Note that, as we saw earlier, the false equivalence fallacy is often used in conjunction with other logical fallacies and rhetorical techniques. For example, this can involve a misleading representation of the two sides in the equivalence, through the use of cherry-picking, with the aim of making one side appear more positive and the other more negative than they really are.

When this happens, you will generally benefit from addressing the particular issues with these additional fallacies. How you do this will depend on the fallacy in question, as different fallacies are countered in different ways. Nevertheless, one course of action that is effective in most cases is to simply point out the logical flaw in the fallacious argument, and explain why it invalidates that argument.

Finally, when responding to a false equivalence, there are several important caveats that you must keep in mind:

  • Not every comparison is an equivalence; it’s possible to compare things without suggesting that they are equal to one another.
  • Not every equivalence is a false equivalence; in many cases, an equivalence may be entirely reasonable.
  • Not every false equivalence is intentional; in many cases, people might use a false equivalence without realizing that there is an issue with it.
  • Equivalence is subjective; it’s not always possible to clearly determine whether a certain equivalence is false or not.

 

How to avoid using false equivalences

To avoid using false equivalences, you should make sure that whenever you equate two or more things with one another, you have proper justification as to why the things in question are equivalent, based on relevant criteria.

If necessary, you should explicitly explain why you believe that the equivalence in question is reasonable. This will help you ensure that your equivalence is indeed reasonable, and help you demonstrate this to the people that you’re talking to.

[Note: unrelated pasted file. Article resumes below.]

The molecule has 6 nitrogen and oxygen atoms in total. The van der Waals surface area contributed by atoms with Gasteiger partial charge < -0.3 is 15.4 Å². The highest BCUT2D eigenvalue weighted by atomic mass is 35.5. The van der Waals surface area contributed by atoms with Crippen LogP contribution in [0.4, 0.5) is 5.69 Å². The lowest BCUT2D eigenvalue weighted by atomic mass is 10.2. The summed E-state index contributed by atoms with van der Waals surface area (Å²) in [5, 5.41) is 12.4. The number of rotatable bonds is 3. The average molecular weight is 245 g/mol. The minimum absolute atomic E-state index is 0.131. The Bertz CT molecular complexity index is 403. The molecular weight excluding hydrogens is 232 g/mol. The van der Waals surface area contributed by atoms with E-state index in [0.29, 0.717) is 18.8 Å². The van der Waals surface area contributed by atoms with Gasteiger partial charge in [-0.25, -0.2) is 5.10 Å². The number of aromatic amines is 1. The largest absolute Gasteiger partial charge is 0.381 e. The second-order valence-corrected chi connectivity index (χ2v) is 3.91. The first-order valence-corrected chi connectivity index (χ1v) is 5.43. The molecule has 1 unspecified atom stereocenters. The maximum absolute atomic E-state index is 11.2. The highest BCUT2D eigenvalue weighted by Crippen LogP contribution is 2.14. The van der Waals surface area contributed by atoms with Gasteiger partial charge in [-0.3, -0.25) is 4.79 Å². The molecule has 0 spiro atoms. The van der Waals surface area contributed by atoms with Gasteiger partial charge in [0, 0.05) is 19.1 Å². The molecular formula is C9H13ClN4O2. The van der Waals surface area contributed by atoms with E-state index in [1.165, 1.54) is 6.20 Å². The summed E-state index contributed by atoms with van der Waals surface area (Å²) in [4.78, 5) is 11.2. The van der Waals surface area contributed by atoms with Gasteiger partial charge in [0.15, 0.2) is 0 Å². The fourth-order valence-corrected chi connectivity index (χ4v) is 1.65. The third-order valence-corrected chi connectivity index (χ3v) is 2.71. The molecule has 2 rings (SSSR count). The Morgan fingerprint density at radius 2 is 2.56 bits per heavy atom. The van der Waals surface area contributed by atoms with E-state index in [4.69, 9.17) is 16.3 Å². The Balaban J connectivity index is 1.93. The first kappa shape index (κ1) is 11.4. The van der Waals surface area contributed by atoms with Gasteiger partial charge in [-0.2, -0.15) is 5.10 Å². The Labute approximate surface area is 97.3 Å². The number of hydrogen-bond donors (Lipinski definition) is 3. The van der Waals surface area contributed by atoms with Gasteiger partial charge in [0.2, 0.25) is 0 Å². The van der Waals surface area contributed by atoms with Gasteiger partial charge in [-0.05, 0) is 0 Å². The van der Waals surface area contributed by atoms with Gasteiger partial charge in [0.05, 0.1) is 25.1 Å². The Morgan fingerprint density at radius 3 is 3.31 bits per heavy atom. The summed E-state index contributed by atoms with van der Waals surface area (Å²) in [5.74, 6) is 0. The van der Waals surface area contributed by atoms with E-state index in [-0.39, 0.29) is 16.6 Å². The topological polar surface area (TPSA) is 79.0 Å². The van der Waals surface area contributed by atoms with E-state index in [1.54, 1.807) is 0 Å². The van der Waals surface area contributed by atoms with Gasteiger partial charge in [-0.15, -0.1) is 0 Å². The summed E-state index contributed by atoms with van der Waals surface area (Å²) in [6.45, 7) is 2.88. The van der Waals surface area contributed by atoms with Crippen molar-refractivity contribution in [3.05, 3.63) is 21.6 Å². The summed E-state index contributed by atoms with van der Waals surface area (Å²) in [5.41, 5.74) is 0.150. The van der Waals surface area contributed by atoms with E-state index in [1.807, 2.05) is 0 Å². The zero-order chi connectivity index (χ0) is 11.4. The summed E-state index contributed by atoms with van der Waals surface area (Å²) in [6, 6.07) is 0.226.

Furthermore, keep in mind that you can use the same techniques that you would use if you thought someone else was using a false equivalence, in order to ensure that you’re not using one yourself. For example, if you’re unsure about whether an equivalence that you’re thinking about is reasonable or not, you could attempt to highlight the differences between the things that you’re equating, and ask yourself whether the equivalence still holds.

Finally, you can help address some potential issues with your proposed equivalences by being upfront about them, and using appropriate language when presenting the equivalences. For example, if you’re equating two actions that are similar in nature but whose outcomes are different in terms of orders of magnitude, you could address this directly, and explain why the equivalence is still sound. Doing this can turn an equivalence that would otherwise be fallacious into an argument that is generally viewed as reasonable.